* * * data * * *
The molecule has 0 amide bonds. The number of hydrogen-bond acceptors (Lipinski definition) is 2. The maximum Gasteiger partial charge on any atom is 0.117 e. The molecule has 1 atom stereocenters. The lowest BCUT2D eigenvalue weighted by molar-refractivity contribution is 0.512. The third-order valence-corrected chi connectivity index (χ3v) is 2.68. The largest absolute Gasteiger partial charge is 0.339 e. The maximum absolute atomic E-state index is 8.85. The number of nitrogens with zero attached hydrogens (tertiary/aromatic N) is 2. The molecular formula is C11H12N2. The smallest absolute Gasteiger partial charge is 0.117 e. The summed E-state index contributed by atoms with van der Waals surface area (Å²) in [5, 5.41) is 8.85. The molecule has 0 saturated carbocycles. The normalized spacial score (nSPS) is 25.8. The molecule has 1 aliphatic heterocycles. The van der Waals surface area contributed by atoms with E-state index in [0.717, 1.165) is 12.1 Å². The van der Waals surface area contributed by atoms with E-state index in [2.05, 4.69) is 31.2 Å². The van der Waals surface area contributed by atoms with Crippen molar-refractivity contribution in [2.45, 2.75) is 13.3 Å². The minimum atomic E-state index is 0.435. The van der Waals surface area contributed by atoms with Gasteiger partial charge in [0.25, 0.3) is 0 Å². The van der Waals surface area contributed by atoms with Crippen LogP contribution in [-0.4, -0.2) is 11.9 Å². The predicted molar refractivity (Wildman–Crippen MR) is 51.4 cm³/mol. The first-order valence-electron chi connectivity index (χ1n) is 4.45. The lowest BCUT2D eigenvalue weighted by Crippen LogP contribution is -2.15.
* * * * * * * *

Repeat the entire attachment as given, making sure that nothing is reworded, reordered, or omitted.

The molecule has 0 amide bonds. The number of hydrogen-bond acceptors (Lipinski definition) is 2. The maximum Gasteiger partial charge on any atom is 0.117 e. The molecule has 1 atom stereocenters. The lowest BCUT2D eigenvalue weighted by molar-refractivity contribution is 0.512. The third-order valence-corrected chi connectivity index (χ3v) is 2.68. The largest absolute Gasteiger partial charge is 0.339 e. The maximum absolute atomic E-state index is 8.85. The number of nitrogens with zero attached hydrogens (tertiary/aromatic N) is 2. The molecular formula is C11H12N2. The smallest absolute Gasteiger partial charge is 0.117 e. The summed E-state index contributed by atoms with van der Waals surface area (Å²) in [5, 5.41) is 8.85. The molecule has 0 saturated carbocycles. The normalized spacial score (nSPS) is 25.8. The molecule has 1 aliphatic heterocycles. The van der Waals surface area contributed by atoms with E-state index in [0.717, 1.165) is 12.1 Å². The van der Waals surface area contributed by atoms with E-state index in [2.05, 4.69) is 31.2 Å². The van der Waals surface area contributed by atoms with Crippen molar-refractivity contribution in [2.45, 2.75) is 13.3 Å². The minimum atomic E-state index is 0.435. The van der Waals surface area contributed by atoms with Gasteiger partial charge in [0.25, 0.3) is 0 Å². The van der Waals surface area contributed by atoms with Crippen LogP contribution in [-0.4, -0.2) is 11.9 Å². The predicted molar refractivity (Wildman–Crippen MR) is 51.4 cm³/mol. The first-order valence-electron chi connectivity index (χ1n) is 4.45. The lowest BCUT2D eigenvalue weighted by Crippen LogP contribution is -2.15.